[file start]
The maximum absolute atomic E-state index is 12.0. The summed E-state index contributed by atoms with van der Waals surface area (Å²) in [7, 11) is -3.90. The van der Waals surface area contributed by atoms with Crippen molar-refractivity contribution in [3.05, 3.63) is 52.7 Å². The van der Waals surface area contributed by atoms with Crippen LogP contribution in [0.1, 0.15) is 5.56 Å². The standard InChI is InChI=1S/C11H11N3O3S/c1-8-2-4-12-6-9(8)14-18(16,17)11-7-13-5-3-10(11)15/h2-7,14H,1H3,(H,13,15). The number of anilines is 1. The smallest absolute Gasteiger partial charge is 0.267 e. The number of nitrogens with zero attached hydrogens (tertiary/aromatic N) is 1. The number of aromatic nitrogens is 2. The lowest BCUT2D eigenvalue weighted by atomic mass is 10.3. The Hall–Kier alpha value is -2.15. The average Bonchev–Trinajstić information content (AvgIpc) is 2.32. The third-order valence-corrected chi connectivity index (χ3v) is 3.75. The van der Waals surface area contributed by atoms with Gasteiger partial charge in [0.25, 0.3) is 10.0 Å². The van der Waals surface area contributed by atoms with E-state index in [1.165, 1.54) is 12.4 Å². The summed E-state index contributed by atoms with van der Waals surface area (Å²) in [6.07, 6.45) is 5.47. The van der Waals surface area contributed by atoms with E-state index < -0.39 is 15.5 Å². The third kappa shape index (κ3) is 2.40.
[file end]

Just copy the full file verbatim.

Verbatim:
The maximum absolute atomic E-state index is 12.0. The summed E-state index contributed by atoms with van der Waals surface area (Å²) in [7, 11) is -3.90. The van der Waals surface area contributed by atoms with Crippen molar-refractivity contribution in [3.05, 3.63) is 52.7 Å². The van der Waals surface area contributed by atoms with Crippen LogP contribution in [0.1, 0.15) is 5.56 Å². The standard InChI is InChI=1S/C11H11N3O3S/c1-8-2-4-12-6-9(8)14-18(16,17)11-7-13-5-3-10(11)15/h2-7,14H,1H3,(H,13,15). The number of anilines is 1. The smallest absolute Gasteiger partial charge is 0.267 e. The number of nitrogens with zero attached hydrogens (tertiary/aromatic N) is 1. The number of aromatic nitrogens is 2. The lowest BCUT2D eigenvalue weighted by atomic mass is 10.3. The Hall–Kier alpha value is -2.15. The average Bonchev–Trinajstić information content (AvgIpc) is 2.32. The third-order valence-corrected chi connectivity index (χ3v) is 3.75. The van der Waals surface area contributed by atoms with Gasteiger partial charge in [0.25, 0.3) is 10.0 Å². The van der Waals surface area contributed by atoms with E-state index in [1.165, 1.54) is 12.4 Å². The summed E-state index contributed by atoms with van der Waals surface area (Å²) in [6.07, 6.45) is 5.47. The van der Waals surface area contributed by atoms with E-state index < -0.39 is 15.5 Å². The third kappa shape index (κ3) is 2.40.